If you are an incorporated association, the legislation in most Australian states requires that you advertise your AGM to your members two weeks or a month beforehand, by mail.
Officebearers and Committee
Confirm which of your current office-bearers will be re-nominating for the coming year and who will be retiring. Check your constitution to see if anybody’s ineligible to stand.
If there are vacancies, make sure that you have approached people who are willing to fill them and remember that there may be people who come forward at the meeting itself.
Most importantly try to ensure that you have enough good nominations to fill the available positions.
If people are to be nominated in their absence have them sign a document saying that they are willing to stand.
If you are required or decide to present an audit of your accounts at the AGM, leave enough time for the auditor to go through your books and prepare your accounts. Make an appointment well in advance; this is a busy time for auditors. Ensure that the auditor knows the exact date of the AGM.
Have a nomination ready for the position of next year’s auditor from somebody who you have approached and who is willing to act.
If you are intending to put on a bit of a show for your members or the press – with a guest speaker, a video showing, or an important announcement – organise it well in advance so that you can be sure that everybody knows what they are supposed to be doing and you have all the necessary technical equipment in good working order.
Prepare the following documents and email them out to all members and office bearers in advance of the meeting:
- A set of accounts – balance sheet and financial statement – in the required format.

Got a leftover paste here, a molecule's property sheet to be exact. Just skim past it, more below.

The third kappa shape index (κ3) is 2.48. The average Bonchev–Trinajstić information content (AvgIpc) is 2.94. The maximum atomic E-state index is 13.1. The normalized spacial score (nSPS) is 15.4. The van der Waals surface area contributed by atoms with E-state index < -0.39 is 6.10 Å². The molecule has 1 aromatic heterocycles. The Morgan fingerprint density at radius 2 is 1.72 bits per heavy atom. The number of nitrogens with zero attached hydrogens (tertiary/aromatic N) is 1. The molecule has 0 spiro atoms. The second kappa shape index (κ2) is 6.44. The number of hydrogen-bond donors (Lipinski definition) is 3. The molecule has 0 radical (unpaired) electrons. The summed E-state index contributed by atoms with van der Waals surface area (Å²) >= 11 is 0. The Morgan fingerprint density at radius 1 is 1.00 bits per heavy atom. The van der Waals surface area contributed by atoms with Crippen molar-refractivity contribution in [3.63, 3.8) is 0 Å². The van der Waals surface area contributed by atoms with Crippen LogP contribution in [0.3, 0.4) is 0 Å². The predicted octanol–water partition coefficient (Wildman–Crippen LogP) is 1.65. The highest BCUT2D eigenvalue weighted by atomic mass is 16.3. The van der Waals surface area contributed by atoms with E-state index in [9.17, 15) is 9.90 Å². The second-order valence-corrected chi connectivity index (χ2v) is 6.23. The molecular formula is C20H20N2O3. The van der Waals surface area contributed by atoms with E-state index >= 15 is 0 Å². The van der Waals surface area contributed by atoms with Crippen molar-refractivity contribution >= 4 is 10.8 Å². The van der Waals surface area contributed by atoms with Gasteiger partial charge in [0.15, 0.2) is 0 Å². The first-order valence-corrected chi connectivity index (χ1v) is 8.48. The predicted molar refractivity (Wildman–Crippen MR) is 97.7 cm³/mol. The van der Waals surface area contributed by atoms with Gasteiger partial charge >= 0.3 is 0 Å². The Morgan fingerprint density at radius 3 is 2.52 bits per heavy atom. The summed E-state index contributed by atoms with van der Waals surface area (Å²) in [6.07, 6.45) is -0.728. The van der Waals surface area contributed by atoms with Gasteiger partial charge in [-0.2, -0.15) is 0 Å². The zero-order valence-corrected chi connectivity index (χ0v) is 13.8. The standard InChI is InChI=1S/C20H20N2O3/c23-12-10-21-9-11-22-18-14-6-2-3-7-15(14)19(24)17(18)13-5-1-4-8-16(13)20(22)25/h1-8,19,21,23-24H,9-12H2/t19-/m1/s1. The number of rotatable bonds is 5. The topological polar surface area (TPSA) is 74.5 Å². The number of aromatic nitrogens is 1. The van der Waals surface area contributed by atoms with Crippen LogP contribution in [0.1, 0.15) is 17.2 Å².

- Annual Report
The organisation’s annual report must contain the accounts, and should contain
– a summary of the year’s activities
– a record of the year’s achievements
– a preview of what is planned for the next year
– a restatement of the organisation’s vision.
- Agenda consisting of:
- Welcome by chairperson
- Confirmation of minutes of the previous AGM
- Business arising from the minutes
- Chairperson’s report
- Treasurer’s report and presentation of audited financial statement
- Election of Office Bearers
- General business
- Guest speaker (if any)
- Date of next meeting (if known)
The relevant minutes are the minutes from the previous AGM, not the previous Committee meeting.
The procedures at the AGM are basically the same as those at an ordinary committee meeting.
Motions must be moved
– to accept the minutes of the last AGM
– to approve the Chairperson’s report (the Annual Report)
– to approve the Treasurer’s report (the Financial Statement)
Motions must be seconded, and a vote (generally a show of hands) taken.
Nominations must be called for from the floor for Office bearers – President, Vice President, Secretary and Treasurer – and Committee members. If more than one person nominates for any office, or if there are more nominations than there are committee places, there must be an election. Election can be through a show of hands or by secret ballot.
Special procedural provisions
The only special procedural provisions at an AGM are that:
- the quorum may be different (consult your constitution)
- if the position of Chairperson is being contested, the Chairperson should stand down from the Chair during the election and be replaced by an acting Chairperson (someone who is not standing for any position) specially elected just for the period of the election)
After the AGM
Make sure that the minutes are written up shortly after the meeting. If (as sometimes happens) they are left to the evening before the mailout, the Secretary may have difficulty finding last year’s notes.
Ensure that you send any necessary documentation, for example the audited statement and change of public officer to the appropriate state/territory government department.
Retiring office bearers must hand over the operations to the new person, together with all documents, rubber stamps, bank details, etc. Retiring officers should also give their successors briefings describing key processes and current priorities and challenges.
If any of the people who are retiring from the Committee are signatories to the organisation’s bank account, try and have the necessary forms on hand so that the new signatories can be authorised after the meeting.